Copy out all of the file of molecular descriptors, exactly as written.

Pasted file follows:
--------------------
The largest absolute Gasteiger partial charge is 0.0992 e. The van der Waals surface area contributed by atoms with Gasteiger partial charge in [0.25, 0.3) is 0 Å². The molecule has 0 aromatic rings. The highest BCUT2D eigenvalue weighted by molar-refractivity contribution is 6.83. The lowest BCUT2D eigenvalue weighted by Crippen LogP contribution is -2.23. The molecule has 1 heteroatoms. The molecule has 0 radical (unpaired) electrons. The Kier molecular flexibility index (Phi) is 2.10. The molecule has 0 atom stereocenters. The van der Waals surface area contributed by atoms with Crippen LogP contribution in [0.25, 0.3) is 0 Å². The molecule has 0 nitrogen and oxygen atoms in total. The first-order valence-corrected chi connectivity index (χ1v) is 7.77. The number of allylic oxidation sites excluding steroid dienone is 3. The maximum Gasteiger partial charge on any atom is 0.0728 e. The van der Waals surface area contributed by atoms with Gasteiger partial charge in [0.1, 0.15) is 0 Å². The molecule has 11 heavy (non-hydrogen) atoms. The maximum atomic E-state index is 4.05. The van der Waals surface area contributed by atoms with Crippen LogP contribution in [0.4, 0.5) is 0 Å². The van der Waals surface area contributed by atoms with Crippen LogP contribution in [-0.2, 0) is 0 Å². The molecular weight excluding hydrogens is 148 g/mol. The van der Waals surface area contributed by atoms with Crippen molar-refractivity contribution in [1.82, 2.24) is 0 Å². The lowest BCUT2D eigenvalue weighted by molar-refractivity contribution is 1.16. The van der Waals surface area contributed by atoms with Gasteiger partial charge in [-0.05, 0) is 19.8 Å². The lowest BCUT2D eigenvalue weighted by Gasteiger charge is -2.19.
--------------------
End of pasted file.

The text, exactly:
The largest absolute Gasteiger partial charge is 0.0992 e. The van der Waals surface area contributed by atoms with Gasteiger partial charge in [0.25, 0.3) is 0 Å². The molecule has 0 aromatic rings. The highest BCUT2D eigenvalue weighted by molar-refractivity contribution is 6.83. The lowest BCUT2D eigenvalue weighted by Crippen LogP contribution is -2.23. The molecule has 1 heteroatoms. The molecule has 0 radical (unpaired) electrons. The Kier molecular flexibility index (Phi) is 2.10. The molecule has 0 atom stereocenters. The van der Waals surface area contributed by atoms with Crippen LogP contribution in [0.25, 0.3) is 0 Å². The molecule has 0 nitrogen and oxygen atoms in total. The first-order valence-corrected chi connectivity index (χ1v) is 7.77. The number of allylic oxidation sites excluding steroid dienone is 3. The maximum Gasteiger partial charge on any atom is 0.0728 e. The van der Waals surface area contributed by atoms with Gasteiger partial charge in [0.1, 0.15) is 0 Å². The molecule has 11 heavy (non-hydrogen) atoms. The maximum atomic E-state index is 4.05. The van der Waals surface area contributed by atoms with Crippen LogP contribution in [0.4, 0.5) is 0 Å². The van der Waals surface area contributed by atoms with Crippen LogP contribution in [-0.2, 0) is 0 Å². The molecular weight excluding hydrogens is 148 g/mol. The van der Waals surface area contributed by atoms with Crippen molar-refractivity contribution in [1.82, 2.24) is 0 Å². The lowest BCUT2D eigenvalue weighted by molar-refractivity contribution is 1.16. The van der Waals surface area contributed by atoms with Gasteiger partial charge in [-0.05, 0) is 19.8 Å². The lowest BCUT2D eigenvalue weighted by Gasteiger charge is -2.19.